Saturday, January 14, 2012

Some Zen koans

A koan is a kind of parable, anecdote, riddle or puzzle that doesn't need to be solved. It must be pondered on and applied to your life. 
(from Zen Buddhism, 1959)

Two monks, Tanzan and Ekido, were walking down a muddy street in the city. They came on a lovely young girl dressed in fine silks, who was afraid to cross because of all the mud.
      “Come on, girl,” said Tanzan. And he picked her up in his arms and carried her across.
      The two monks did not speak again till nightfall. Then, when they had returned to the monastery, Ekido couldn't keep quiet any longer.
     “Monks shouldn't go near girls,” he said – “certainly not beautiful ones like that one!”
     “My dear fellow,” said Tanzan, “I put that girl down, way back in the city. It is you who are still carrying her!”
- - -
A student came before the master Bankei and asked to be helped in getting rid of his bad temper.
“Show me this temper,” said Bankei. “It sounds very fascinating.”
“I haven't got it right now, so I can't show it to you,” said the student.
“Well then,” said Bankei, “bring it to me when you have it.”
“But I can't bring it just when I happen to have it,” protested the student. “I'd surely lose it again before it got to you.”
“In such a case,” said Bankei, “it seems to me that this temper is not part of your true nature. If it is not part of you, it must comes from the outside. I suggest that whenever it gets into you, you beat yourself with a stick until the temper can't stand it and runs away.”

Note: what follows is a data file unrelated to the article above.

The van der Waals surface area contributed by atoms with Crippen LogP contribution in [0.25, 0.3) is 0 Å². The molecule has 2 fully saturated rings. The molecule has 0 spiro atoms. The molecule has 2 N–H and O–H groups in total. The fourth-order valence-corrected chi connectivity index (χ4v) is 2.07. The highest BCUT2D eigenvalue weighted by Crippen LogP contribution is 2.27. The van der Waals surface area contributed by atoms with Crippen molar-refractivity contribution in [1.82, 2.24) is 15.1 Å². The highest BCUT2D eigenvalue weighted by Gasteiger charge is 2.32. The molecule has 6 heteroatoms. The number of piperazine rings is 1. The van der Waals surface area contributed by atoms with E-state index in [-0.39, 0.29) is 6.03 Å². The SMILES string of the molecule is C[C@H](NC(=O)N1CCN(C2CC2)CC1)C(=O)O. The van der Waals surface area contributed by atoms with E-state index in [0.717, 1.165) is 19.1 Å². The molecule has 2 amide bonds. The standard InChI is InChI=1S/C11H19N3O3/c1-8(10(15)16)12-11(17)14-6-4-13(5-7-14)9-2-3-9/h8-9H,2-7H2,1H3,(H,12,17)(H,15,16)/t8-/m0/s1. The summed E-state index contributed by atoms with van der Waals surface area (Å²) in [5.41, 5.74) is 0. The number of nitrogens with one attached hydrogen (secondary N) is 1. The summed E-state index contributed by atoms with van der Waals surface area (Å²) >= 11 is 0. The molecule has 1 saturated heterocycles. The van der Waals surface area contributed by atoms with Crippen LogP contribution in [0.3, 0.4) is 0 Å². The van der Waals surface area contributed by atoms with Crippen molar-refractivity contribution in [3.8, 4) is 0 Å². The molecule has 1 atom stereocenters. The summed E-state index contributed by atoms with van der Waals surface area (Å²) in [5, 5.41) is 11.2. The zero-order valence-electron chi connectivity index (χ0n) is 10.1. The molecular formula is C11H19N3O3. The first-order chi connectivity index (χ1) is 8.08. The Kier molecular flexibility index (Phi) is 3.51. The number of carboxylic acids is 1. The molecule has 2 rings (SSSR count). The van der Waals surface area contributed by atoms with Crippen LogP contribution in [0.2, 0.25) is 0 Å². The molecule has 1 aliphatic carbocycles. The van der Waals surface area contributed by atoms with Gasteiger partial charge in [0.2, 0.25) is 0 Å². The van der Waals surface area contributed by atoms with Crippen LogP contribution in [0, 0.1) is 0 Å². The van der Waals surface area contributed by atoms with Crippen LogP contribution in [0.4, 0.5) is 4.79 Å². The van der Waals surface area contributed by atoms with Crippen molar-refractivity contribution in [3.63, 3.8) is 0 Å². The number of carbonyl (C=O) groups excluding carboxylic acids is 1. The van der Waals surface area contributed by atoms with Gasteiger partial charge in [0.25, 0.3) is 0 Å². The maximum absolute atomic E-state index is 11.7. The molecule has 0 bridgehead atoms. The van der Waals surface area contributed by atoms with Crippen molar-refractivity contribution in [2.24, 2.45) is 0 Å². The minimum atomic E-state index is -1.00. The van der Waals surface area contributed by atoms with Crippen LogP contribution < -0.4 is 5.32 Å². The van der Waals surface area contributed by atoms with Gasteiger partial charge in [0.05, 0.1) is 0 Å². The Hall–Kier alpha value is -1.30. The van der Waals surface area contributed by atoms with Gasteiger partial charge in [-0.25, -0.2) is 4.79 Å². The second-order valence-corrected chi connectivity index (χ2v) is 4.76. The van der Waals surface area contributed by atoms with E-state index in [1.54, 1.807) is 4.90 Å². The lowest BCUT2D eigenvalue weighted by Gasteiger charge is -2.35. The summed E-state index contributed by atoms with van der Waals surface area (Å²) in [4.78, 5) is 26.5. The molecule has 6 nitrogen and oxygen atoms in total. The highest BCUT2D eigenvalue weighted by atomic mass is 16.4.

- - -
Bodhidharma left his robe and bowl to his chosen successor; and each patriarch thereafter handed it down to the monk that, in his wisdom, he had chosen as the next successor. Gunin was the first such Zen patriarch. One day he announced that his successor would be the who wrote the best verse expressing the truth of their sect. The learned chief monk Gunin's monastery thereupon took brush and ink, and wrote in elegant characters:
The body is a Bodhi-tree*
The soul a shining mirror:
Polish it with study
Or dust will dull the image.
No other monk dared to compete with the chief monk. But at twilight Yeno, a lowly disciple who had been working in the kitchen, passed through the hadd where the poem was hanging. Having read it, he picked up a brush that was lying nearby, and below the other poem he wrote in his crude hand:
Bodhi is not a tree;
There is no shining mirror.
Since all begins with Nothing
Where can dust collect?
Later that night Gunin, the fifth patriarch, called Yeno to his room. “I have read your poem,” said he, “and have chosen you as my successor. Here: take my robe and my bowl. But our chief monk and the others will be jealous of you and may do you harm. Therefore I want you to leave the monastery tonight, while the others sleep.”
      In the morning the chief monk learned the news, and immediately rushed out, following the path Yeno had taken. At midday he overtook him, and without a word tried to pull the robe and bowl out of Yeno's hands.
     Yeno put down the robe and the bowl on a rock by the path. “These are only things which are symbols. If you want the things so much, please take them.”
     The monk eagerly reached down and seized the objects. But he could not budge them. They had become heavy as a mountain.
     “Forgive me,” he said at last, “I really want the teaching, not the things. Will you teach me?”
      Yeno replied, “Stop thinking this is mine and stop thinking this is not mine. Then tell me, where are you? Tell me also: what did your face look like, before you were born?”

(*Bodhi means enlightenment. Though for me, both poems are true.)

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